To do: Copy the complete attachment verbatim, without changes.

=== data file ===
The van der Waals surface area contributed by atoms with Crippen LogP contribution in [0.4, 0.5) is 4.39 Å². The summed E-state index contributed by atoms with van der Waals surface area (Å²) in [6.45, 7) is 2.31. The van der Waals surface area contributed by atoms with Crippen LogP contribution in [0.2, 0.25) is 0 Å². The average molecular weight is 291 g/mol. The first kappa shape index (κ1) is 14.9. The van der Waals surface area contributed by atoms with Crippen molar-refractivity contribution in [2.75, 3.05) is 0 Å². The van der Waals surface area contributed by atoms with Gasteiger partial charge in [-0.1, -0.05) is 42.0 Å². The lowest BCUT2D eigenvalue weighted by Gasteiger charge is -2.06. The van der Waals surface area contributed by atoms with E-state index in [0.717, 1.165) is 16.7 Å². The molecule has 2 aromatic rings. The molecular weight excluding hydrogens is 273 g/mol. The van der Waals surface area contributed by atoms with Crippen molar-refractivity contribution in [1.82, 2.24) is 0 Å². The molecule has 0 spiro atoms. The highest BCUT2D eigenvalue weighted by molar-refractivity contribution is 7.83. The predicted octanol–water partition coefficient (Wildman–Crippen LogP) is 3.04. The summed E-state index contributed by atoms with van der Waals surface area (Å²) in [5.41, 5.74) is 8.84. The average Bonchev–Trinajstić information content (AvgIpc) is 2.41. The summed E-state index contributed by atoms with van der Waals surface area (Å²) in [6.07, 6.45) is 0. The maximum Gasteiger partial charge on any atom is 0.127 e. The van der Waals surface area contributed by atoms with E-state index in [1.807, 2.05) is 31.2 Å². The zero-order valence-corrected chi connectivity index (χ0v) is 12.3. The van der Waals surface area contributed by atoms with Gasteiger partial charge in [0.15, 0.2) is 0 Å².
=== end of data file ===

The van der Waals surface area contributed by atoms with Crippen LogP contribution in [0.4, 0.5) is 4.39 Å². The summed E-state index contributed by atoms with van der Waals surface area (Å²) in [6.45, 7) is 2.31. The van der Waals surface area contributed by atoms with Crippen LogP contribution in [0.2, 0.25) is 0 Å². The average molecular weight is 291 g/mol. The first kappa shape index (κ1) is 14.9. The van der Waals surface area contributed by atoms with Crippen molar-refractivity contribution in [2.75, 3.05) is 0 Å². The van der Waals surface area contributed by atoms with Gasteiger partial charge in [-0.1, -0.05) is 42.0 Å². The lowest BCUT2D eigenvalue weighted by Gasteiger charge is -2.06. The van der Waals surface area contributed by atoms with E-state index in [0.717, 1.165) is 16.7 Å². The molecule has 2 aromatic rings. The molecular weight excluding hydrogens is 273 g/mol. The van der Waals surface area contributed by atoms with Crippen molar-refractivity contribution in [1.82, 2.24) is 0 Å². The molecule has 0 spiro atoms. The highest BCUT2D eigenvalue weighted by molar-refractivity contribution is 7.83. The predicted octanol–water partition coefficient (Wildman–Crippen LogP) is 3.04. The summed E-state index contributed by atoms with van der Waals surface area (Å²) in [5.41, 5.74) is 8.84. The average Bonchev–Trinajstić information content (AvgIpc) is 2.41. The summed E-state index contributed by atoms with van der Waals surface area (Å²) in [6.07, 6.45) is 0. The maximum Gasteiger partial charge on any atom is 0.127 e. The van der Waals surface area contributed by atoms with E-state index in [1.807, 2.05) is 31.2 Å². The zero-order valence-corrected chi connectivity index (χ0v) is 12.3. The van der Waals surface area contributed by atoms with Gasteiger partial charge in [0.15, 0.2) is 0 Å².